Harder it may have been, but Gwala qualified for the African Championships held in June. He won the race in Egypt after securing funds for the event, which he wanted to do along with “a few races in Europe. Qualification for the Paralympics is earned through points and I know that if I can get some podium finishes in a few races in Europe, I can qualify. But it is very costly going overseas for races and we are trying to raise the funds. But it won’t be easy because of the lockdown and restrictions on overseas travel due to Covid.”
A realist, Gwala is not putting himself under undue pressure to qualify for Tokyo. “If I don’t make it this year, there’s the Commonwealth Games coming up next year and there’s also [the Paralympics in] Paris 2024.”
For now, he is just grateful to be able to do the sport he dearly loves following the attack that catapulted him into the world news. The decision to amputate was not an easy one, he recalls.
“It was a long process. I was admitted four times to the hospital for assessments and only on the fifth time was the decision made to cut it. I had to make peace with losing my leg and fortunately I had a lot of support.”
Such is his acquaintance with adversity in life that the man from Chesterville in Durban says it did not take him long to get over the loss of his leg. “For us Black people, it is easy to accept bad things,” he says.
“A lot of us are used to hardships and we don’t dwell on worrying about such. I knew that life had to go on. Of course, I had to get some emotional help through therapy. But I believe that even if you go to a psychologist, if you don’t need the help, you won’t get it. For me, therapy is 10% the psychologist’s effort. The rest is up to you. I was ready to go on with my life as an amputee.”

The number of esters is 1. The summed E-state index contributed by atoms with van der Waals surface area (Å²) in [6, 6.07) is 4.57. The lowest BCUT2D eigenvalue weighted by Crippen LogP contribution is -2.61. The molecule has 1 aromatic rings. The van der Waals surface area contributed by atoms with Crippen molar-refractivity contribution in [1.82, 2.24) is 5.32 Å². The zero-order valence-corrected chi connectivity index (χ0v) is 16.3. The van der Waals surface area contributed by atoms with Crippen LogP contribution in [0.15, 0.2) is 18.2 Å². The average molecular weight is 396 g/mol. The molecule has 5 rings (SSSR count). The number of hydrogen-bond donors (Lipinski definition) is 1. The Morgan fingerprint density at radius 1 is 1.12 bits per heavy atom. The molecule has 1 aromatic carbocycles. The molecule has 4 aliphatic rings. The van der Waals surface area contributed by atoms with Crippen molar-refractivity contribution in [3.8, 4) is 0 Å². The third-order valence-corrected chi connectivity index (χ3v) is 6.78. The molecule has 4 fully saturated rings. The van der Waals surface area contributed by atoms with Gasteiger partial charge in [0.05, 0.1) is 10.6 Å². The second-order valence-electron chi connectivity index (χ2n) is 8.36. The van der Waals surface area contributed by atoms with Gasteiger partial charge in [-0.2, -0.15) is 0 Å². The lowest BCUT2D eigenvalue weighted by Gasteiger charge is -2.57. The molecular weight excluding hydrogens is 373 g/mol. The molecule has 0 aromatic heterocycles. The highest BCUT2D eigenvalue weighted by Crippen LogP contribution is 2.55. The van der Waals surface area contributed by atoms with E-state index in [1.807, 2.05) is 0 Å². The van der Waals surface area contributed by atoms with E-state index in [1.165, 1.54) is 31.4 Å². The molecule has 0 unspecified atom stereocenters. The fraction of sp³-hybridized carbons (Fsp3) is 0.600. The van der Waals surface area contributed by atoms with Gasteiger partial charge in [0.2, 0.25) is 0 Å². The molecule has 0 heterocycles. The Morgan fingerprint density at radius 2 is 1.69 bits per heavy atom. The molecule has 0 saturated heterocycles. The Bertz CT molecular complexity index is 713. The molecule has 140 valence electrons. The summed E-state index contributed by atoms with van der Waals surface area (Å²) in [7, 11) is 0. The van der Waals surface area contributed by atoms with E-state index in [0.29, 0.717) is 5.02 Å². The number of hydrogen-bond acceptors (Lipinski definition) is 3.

Even though his attackers are still freely roaming the streets, Gwala has found peace. “I don’t live in fear that they might come back. What happened to me is known all over the world and I don’t see how they could try to finish off what they started. Besides, my leg’s been cut off now,” he chuckles.
“I don’t hate them. I don’t wish for them to be hit by a car or something. All I want is justice. I can’t hold a grudge against them because I don’t know them. Besides, holding a grudge is self-harm, you are the one who hurts inside. If I hold a grudge, I would be denying myself the freedom to be happy I am alive.”
But your life has been turned around by their sadistic acts, Mhlengi. You’re now aiming for a place at the Paralympics instead of the Olympics. Surely that must have some effect?
“Yes, I feel sad sometimes that my life has changed. But I really do believe that what happened to me was meant for me because I can handle it. I think it happened to me because I had the ability to accept it and move on with my life. If you remember, I forgave those people even when I was still lying in the hospital bed shortly after the incident. And there was such amazing support for me from all over the world that it was easy for me to deal with it. I’ve accepted everything and I am forging ahead with my new life just as it is.”
That is typical Gwala. He is a man who handles life with a smile, the fact that he lost one of his limbs like he did notwithstanding.